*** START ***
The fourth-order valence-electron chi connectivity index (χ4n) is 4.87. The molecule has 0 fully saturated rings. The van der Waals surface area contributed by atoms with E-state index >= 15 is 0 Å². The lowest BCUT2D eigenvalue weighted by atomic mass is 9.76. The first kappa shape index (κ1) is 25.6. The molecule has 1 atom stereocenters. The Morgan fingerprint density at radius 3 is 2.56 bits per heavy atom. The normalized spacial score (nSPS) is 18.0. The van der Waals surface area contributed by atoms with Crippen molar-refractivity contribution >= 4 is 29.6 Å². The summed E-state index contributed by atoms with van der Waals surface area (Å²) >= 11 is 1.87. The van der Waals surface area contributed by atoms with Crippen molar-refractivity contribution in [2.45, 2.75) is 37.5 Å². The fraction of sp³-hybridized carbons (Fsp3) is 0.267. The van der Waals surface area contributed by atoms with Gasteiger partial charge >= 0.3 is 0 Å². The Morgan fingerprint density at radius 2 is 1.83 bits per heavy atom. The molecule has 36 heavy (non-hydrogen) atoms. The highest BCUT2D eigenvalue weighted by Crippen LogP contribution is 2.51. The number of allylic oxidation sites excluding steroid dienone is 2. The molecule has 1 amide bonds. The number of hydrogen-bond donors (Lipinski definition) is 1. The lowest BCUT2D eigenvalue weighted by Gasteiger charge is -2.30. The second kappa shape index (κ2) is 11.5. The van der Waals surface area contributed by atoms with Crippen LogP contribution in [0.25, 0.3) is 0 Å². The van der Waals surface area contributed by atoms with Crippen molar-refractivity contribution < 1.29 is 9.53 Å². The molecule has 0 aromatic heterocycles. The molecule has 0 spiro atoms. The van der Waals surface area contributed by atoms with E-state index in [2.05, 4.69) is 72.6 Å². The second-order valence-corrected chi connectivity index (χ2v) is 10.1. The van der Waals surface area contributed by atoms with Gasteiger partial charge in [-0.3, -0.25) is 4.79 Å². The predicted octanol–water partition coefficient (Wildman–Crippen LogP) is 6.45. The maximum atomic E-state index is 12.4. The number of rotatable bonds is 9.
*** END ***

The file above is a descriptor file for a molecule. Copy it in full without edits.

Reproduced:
The fourth-order valence-electron chi connectivity index (χ4n) is 4.87. The molecule has 0 fully saturated rings. The van der Waals surface area contributed by atoms with E-state index >= 15 is 0 Å². The lowest BCUT2D eigenvalue weighted by atomic mass is 9.76. The first kappa shape index (κ1) is 25.6. The molecule has 1 atom stereocenters. The Morgan fingerprint density at radius 3 is 2.56 bits per heavy atom. The normalized spacial score (nSPS) is 18.0. The van der Waals surface area contributed by atoms with Crippen molar-refractivity contribution >= 4 is 29.6 Å². The summed E-state index contributed by atoms with van der Waals surface area (Å²) >= 11 is 1.87. The van der Waals surface area contributed by atoms with Crippen molar-refractivity contribution in [2.45, 2.75) is 37.5 Å². The fraction of sp³-hybridized carbons (Fsp3) is 0.267. The van der Waals surface area contributed by atoms with Gasteiger partial charge >= 0.3 is 0 Å². The Morgan fingerprint density at radius 2 is 1.83 bits per heavy atom. The molecule has 36 heavy (non-hydrogen) atoms. The highest BCUT2D eigenvalue weighted by Crippen LogP contribution is 2.51. The number of allylic oxidation sites excluding steroid dienone is 2. The molecule has 1 amide bonds. The number of hydrogen-bond donors (Lipinski definition) is 1. The lowest BCUT2D eigenvalue weighted by Gasteiger charge is -2.30. The second kappa shape index (κ2) is 11.5. The van der Waals surface area contributed by atoms with Crippen LogP contribution in [0.25, 0.3) is 0 Å². The van der Waals surface area contributed by atoms with Crippen molar-refractivity contribution < 1.29 is 9.53 Å². The molecule has 0 aromatic heterocycles. The molecule has 0 spiro atoms. The van der Waals surface area contributed by atoms with E-state index in [2.05, 4.69) is 72.6 Å². The second-order valence-corrected chi connectivity index (χ2v) is 10.1. The van der Waals surface area contributed by atoms with Gasteiger partial charge in [-0.3, -0.25) is 4.79 Å². The predicted octanol–water partition coefficient (Wildman–Crippen LogP) is 6.45. The maximum atomic E-state index is 12.4. The number of rotatable bonds is 9.